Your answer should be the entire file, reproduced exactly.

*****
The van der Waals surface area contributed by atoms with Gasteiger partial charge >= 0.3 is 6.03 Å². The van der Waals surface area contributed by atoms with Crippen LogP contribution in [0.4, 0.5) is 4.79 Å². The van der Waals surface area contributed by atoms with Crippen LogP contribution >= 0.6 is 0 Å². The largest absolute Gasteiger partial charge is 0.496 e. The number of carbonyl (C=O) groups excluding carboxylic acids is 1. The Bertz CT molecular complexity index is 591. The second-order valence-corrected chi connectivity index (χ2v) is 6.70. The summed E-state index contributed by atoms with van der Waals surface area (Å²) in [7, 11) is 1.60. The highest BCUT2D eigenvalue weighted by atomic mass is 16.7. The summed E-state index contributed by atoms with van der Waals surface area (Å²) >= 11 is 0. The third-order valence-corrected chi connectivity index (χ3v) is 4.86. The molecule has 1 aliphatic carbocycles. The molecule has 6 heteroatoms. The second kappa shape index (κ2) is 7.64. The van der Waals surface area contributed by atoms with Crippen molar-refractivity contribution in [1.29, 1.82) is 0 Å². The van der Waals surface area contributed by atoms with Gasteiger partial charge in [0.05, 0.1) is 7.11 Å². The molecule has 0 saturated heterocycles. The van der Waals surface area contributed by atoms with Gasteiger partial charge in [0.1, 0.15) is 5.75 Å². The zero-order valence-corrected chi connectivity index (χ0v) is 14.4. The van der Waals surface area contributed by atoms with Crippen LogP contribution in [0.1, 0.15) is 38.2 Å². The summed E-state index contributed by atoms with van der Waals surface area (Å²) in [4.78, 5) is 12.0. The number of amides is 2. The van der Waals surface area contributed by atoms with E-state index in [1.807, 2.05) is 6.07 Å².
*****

The van der Waals surface area contributed by atoms with Gasteiger partial charge >= 0.3 is 6.03 Å². The van der Waals surface area contributed by atoms with Crippen LogP contribution in [0.4, 0.5) is 4.79 Å². The van der Waals surface area contributed by atoms with Crippen LogP contribution >= 0.6 is 0 Å². The largest absolute Gasteiger partial charge is 0.496 e. The number of carbonyl (C=O) groups excluding carboxylic acids is 1. The Bertz CT molecular complexity index is 591. The second-order valence-corrected chi connectivity index (χ2v) is 6.70. The summed E-state index contributed by atoms with van der Waals surface area (Å²) in [7, 11) is 1.60. The highest BCUT2D eigenvalue weighted by atomic mass is 16.7. The summed E-state index contributed by atoms with van der Waals surface area (Å²) >= 11 is 0. The third-order valence-corrected chi connectivity index (χ3v) is 4.86. The molecule has 1 aliphatic carbocycles. The molecule has 6 heteroatoms. The second kappa shape index (κ2) is 7.64. The van der Waals surface area contributed by atoms with Crippen molar-refractivity contribution in [1.29, 1.82) is 0 Å². The van der Waals surface area contributed by atoms with Gasteiger partial charge in [0.05, 0.1) is 7.11 Å². The molecule has 0 saturated heterocycles. The van der Waals surface area contributed by atoms with Gasteiger partial charge in [0.1, 0.15) is 5.75 Å². The zero-order valence-corrected chi connectivity index (χ0v) is 14.4. The van der Waals surface area contributed by atoms with Crippen LogP contribution in [0.1, 0.15) is 38.2 Å². The summed E-state index contributed by atoms with van der Waals surface area (Å²) in [4.78, 5) is 12.0. The number of amides is 2. The van der Waals surface area contributed by atoms with E-state index in [1.807, 2.05) is 6.07 Å².